NOTE: Mechanical oil pressure gauges can be had from almost any auto parts store for a few dollars. Most gauges also come with a variety of fittings to make it possible to connect the tubing to almost any engine at the point where the oil pressure switch screws into the engine. However, in the event that the correct fitting is not supplied with the gauge, do NOT force an incorrect fitting into the engine.
If another size fitting is required, use the male threads the oil pressure sender as a sample, and buy the CORRECT fitting from a hardware store to prevent damage to the engine, which damage could make it impossible to screw the oil pressure switch back into the engine.
NOTE: This step assumes that the oil in the engine is of the correct type and grade, up to the proper mark, in good condition, and that there are NO mechanical noises present when the engine idles. This step also assumes that the oil pressure switch is not leaking; although leaking oil pressure switches are common, they seldom leak so much that oil pressure is affected, but a leaking oil pressure switch MUST be replaced, nevertheless.
Make sure that the engine is switched off and cold or at least cool, and remove the oil pressure switch. Use the CORRECT fittings to attach the oil pressure gauge to the engine where the oil pressure switch came out, and make sure that all connections are properly tightened to prevent oil squirting all over the engine when the engine is started.
Make sure the tubing between the engine and the gauge is routed away from all hot and/or rotating components, and secure the gauge with some duct tape or similar material to prevent it falling. Start the engine, and allow it to idle.
The gauge may take a few seconds to register a reading, but it should stabilize after about ten seconds or so. Note the reading, and compare it to both the value displayed by the scanner earlier, and the value specified in the manual. The readings should match the pressure value stated in the manual very closely: if they do not, but all electrical values (as tested earlier) fall within specifications, allow the engine to warm up while monitoring the pressure gauge.
There may be very slight drop in the pressure indicated by the gauge as the engine warms up. Provided the oil pressure does not fall below the minimum specified value when the engine is at operating temperature, i.e., the radiator fan has come on, and turned off again, the slight drop in pressure is normal, and not necessarily a cause for concern.
WARNING: If the oil pressure drops below the minimum specified value, do NOT continue this procedure, since engine failure could be imminent. Switch off the engine immediately, and refer the vehicle to a competent repair shop for professional diagnosis and repair.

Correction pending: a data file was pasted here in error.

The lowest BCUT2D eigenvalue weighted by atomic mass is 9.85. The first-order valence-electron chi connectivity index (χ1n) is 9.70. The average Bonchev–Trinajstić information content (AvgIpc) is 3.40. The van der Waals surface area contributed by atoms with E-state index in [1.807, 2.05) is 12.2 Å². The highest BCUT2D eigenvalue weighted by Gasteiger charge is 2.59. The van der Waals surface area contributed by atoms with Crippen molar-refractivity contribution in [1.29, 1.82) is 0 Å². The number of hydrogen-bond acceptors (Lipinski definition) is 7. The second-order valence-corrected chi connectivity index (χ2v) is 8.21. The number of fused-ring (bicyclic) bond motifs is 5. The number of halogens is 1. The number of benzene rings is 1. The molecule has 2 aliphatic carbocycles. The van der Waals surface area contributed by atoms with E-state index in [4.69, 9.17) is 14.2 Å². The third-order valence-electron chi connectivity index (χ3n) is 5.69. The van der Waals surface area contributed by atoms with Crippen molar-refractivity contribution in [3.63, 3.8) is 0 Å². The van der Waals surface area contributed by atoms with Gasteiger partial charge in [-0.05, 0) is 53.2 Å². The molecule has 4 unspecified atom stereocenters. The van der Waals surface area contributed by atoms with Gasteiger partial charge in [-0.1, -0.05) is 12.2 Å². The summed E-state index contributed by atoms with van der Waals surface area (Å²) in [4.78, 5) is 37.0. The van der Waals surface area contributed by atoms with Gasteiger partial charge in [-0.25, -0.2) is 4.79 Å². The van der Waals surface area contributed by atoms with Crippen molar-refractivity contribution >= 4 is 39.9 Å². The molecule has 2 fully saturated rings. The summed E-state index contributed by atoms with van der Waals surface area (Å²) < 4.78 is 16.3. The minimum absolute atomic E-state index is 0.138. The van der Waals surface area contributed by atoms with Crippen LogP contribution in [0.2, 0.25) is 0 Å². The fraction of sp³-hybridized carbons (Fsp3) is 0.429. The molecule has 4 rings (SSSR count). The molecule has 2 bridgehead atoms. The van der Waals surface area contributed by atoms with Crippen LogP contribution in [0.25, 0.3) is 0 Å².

If the oil pressure as indicated on the gauge remains stable, and within acceptable limits when the engine is hot and idling, raise the engine speed to 3000 RPM, or the speed recommended by the manual, and maintain this speed for at least 30 seconds.
Compare the obtained reading with both the reading shown on the scanner earlier, and with the value specified in the manual. Both readings should closely match the value stated in the manual.
NOTE: If the oil pressure drops continually while the engine is running at 3000 RPM, or drops while the engine is warming up, there is a mechanical issue inside the engine that allows oil pressure to escape through overly large clearances. If this is seen to happen on the oil pressure gauge, refer the vehicle to a competent repair shop for professional diagnosis and repair.
Most problems of this nature are beyond the skills, knowledge, and equipment available to most non-professional mechanics to diagnose and repair.
If repairs to wiring, or replacing the oil pressure switch produce oil pressure readings on a scanner that fall within acceptable limits as stated in the manual, and these readings are confirmed by physically checking the oil pressure with a mechanical gauge, the repair can be seen as successful.
However, oil pressure readings that just barely comply with acceptable lower limits are indicative of excessive wear, or other mechanical issues inside the engine. In these cases, merely replacing the oil pressure switch will NOT correct the issue; replacing, or rebuilding the engine will be a more effective long-term solution.
Codes Related to P0523
- P0520 – Relates to “Engine Oil Pressure Sensor/Switch Circuit”
- P0521 – Relates to “Engine Oil Pressure Sensor/Switch Range/Performance”
- P0522 – Relates to “Engine Oil Pressure Sensor/Switch Low Voltage”
- P0523 – Relates to “Engine Oil Pressure Sensor/Switch High Voltage”